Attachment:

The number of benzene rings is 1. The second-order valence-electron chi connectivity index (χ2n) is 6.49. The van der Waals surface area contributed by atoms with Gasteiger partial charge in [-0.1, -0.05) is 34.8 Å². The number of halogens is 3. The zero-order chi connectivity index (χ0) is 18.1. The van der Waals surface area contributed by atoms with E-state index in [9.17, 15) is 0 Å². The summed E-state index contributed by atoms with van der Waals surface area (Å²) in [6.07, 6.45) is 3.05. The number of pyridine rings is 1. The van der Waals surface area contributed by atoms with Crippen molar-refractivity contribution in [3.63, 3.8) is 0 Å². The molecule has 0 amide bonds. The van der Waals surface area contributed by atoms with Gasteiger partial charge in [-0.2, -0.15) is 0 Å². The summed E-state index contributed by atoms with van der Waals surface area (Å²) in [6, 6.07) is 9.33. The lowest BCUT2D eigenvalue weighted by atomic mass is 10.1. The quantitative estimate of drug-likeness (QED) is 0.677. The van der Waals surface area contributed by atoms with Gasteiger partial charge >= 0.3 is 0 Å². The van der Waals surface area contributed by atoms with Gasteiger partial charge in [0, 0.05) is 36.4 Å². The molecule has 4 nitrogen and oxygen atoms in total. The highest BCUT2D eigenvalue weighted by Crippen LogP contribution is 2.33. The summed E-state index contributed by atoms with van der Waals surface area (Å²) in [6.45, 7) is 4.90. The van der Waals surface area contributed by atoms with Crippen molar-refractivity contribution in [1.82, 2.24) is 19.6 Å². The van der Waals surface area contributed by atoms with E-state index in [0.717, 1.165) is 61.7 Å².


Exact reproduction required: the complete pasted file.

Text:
The number of benzene rings is 1. The second-order valence-electron chi connectivity index (χ2n) is 6.49. The van der Waals surface area contributed by atoms with Gasteiger partial charge in [-0.1, -0.05) is 34.8 Å². The number of halogens is 3. The zero-order chi connectivity index (χ0) is 18.1. The van der Waals surface area contributed by atoms with E-state index in [9.17, 15) is 0 Å². The summed E-state index contributed by atoms with van der Waals surface area (Å²) in [6.07, 6.45) is 3.05. The number of pyridine rings is 1. The van der Waals surface area contributed by atoms with Crippen molar-refractivity contribution in [3.63, 3.8) is 0 Å². The molecule has 0 amide bonds. The van der Waals surface area contributed by atoms with Gasteiger partial charge in [-0.2, -0.15) is 0 Å². The summed E-state index contributed by atoms with van der Waals surface area (Å²) in [6, 6.07) is 9.33. The lowest BCUT2D eigenvalue weighted by atomic mass is 10.1. The quantitative estimate of drug-likeness (QED) is 0.677. The van der Waals surface area contributed by atoms with Gasteiger partial charge >= 0.3 is 0 Å². The van der Waals surface area contributed by atoms with Gasteiger partial charge in [0, 0.05) is 36.4 Å². The molecule has 4 nitrogen and oxygen atoms in total. The highest BCUT2D eigenvalue weighted by Crippen LogP contribution is 2.33. The summed E-state index contributed by atoms with van der Waals surface area (Å²) in [6.45, 7) is 4.90. The van der Waals surface area contributed by atoms with Crippen molar-refractivity contribution in [1.82, 2.24) is 19.6 Å². The van der Waals surface area contributed by atoms with E-state index in [0.717, 1.165) is 61.7 Å².